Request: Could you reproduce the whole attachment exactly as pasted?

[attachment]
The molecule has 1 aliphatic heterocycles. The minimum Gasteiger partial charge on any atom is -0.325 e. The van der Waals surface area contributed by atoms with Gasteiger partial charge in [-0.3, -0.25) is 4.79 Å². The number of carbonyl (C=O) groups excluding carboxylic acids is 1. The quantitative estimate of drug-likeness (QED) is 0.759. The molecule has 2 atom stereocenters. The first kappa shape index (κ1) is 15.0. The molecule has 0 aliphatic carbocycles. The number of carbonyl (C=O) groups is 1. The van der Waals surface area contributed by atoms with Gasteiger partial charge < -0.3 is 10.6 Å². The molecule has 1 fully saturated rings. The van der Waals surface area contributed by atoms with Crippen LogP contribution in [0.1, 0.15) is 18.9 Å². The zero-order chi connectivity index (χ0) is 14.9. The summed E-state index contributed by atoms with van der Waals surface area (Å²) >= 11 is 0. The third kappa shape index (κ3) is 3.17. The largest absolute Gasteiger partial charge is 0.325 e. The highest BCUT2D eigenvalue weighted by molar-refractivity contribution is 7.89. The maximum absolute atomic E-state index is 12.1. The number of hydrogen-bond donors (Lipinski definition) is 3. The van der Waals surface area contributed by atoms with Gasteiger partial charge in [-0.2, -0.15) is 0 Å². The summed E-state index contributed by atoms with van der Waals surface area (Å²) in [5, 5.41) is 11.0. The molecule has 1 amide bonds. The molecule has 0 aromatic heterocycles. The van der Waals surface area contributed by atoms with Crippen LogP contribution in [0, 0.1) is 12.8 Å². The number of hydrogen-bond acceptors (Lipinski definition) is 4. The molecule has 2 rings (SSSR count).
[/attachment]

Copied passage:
The molecule has 1 aliphatic heterocycles. The minimum Gasteiger partial charge on any atom is -0.325 e. The van der Waals surface area contributed by atoms with Gasteiger partial charge in [-0.3, -0.25) is 4.79 Å². The number of carbonyl (C=O) groups excluding carboxylic acids is 1. The quantitative estimate of drug-likeness (QED) is 0.759. The molecule has 2 atom stereocenters. The first kappa shape index (κ1) is 15.0. The molecule has 0 aliphatic carbocycles. The number of carbonyl (C=O) groups is 1. The van der Waals surface area contributed by atoms with Gasteiger partial charge < -0.3 is 10.6 Å². The molecule has 1 fully saturated rings. The van der Waals surface area contributed by atoms with Crippen LogP contribution in [0.1, 0.15) is 18.9 Å². The zero-order chi connectivity index (χ0) is 14.9. The summed E-state index contributed by atoms with van der Waals surface area (Å²) >= 11 is 0. The third kappa shape index (κ3) is 3.17. The largest absolute Gasteiger partial charge is 0.325 e. The highest BCUT2D eigenvalue weighted by molar-refractivity contribution is 7.89. The maximum absolute atomic E-state index is 12.1. The number of hydrogen-bond donors (Lipinski definition) is 3. The van der Waals surface area contributed by atoms with Gasteiger partial charge in [-0.2, -0.15) is 0 Å². The summed E-state index contributed by atoms with van der Waals surface area (Å²) in [5, 5.41) is 11.0. The molecule has 1 amide bonds. The molecule has 0 aromatic heterocycles. The van der Waals surface area contributed by atoms with Crippen LogP contribution in [0, 0.1) is 12.8 Å². The number of hydrogen-bond acceptors (Lipinski definition) is 4. The molecule has 2 rings (SSSR count).